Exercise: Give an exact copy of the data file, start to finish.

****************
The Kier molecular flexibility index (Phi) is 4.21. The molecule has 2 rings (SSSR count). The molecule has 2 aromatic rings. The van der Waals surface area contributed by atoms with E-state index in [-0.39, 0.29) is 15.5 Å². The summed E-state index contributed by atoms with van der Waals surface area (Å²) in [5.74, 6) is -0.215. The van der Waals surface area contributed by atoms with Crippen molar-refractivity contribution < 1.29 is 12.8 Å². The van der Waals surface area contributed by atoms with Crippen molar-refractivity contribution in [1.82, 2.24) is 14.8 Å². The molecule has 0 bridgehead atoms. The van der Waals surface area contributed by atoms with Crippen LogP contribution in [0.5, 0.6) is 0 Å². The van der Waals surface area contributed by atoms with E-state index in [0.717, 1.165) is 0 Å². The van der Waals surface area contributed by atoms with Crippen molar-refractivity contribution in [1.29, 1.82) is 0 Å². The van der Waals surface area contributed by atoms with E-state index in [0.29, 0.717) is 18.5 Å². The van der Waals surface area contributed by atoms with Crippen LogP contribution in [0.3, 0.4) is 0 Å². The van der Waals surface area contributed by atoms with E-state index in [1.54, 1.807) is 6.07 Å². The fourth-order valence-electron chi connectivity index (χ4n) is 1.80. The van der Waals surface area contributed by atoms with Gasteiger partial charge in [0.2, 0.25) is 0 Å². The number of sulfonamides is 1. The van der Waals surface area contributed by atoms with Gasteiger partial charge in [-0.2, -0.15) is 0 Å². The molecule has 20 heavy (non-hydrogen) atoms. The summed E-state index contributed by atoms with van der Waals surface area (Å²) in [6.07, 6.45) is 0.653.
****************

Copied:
The Kier molecular flexibility index (Phi) is 4.21. The molecule has 2 rings (SSSR count). The molecule has 2 aromatic rings. The van der Waals surface area contributed by atoms with E-state index in [-0.39, 0.29) is 15.5 Å². The summed E-state index contributed by atoms with van der Waals surface area (Å²) in [5.74, 6) is -0.215. The van der Waals surface area contributed by atoms with Crippen molar-refractivity contribution < 1.29 is 12.8 Å². The van der Waals surface area contributed by atoms with Crippen molar-refractivity contribution in [1.82, 2.24) is 14.8 Å². The molecule has 0 bridgehead atoms. The van der Waals surface area contributed by atoms with Crippen LogP contribution in [0.5, 0.6) is 0 Å². The van der Waals surface area contributed by atoms with E-state index in [0.717, 1.165) is 0 Å². The van der Waals surface area contributed by atoms with Crippen molar-refractivity contribution in [1.29, 1.82) is 0 Å². The van der Waals surface area contributed by atoms with E-state index in [0.29, 0.717) is 18.5 Å². The van der Waals surface area contributed by atoms with Crippen LogP contribution in [0.3, 0.4) is 0 Å². The van der Waals surface area contributed by atoms with E-state index in [1.54, 1.807) is 6.07 Å². The fourth-order valence-electron chi connectivity index (χ4n) is 1.80. The van der Waals surface area contributed by atoms with Gasteiger partial charge in [0.2, 0.25) is 0 Å². The number of sulfonamides is 1. The van der Waals surface area contributed by atoms with Gasteiger partial charge in [-0.2, -0.15) is 0 Å². The molecule has 20 heavy (non-hydrogen) atoms. The summed E-state index contributed by atoms with van der Waals surface area (Å²) in [6.07, 6.45) is 0.653.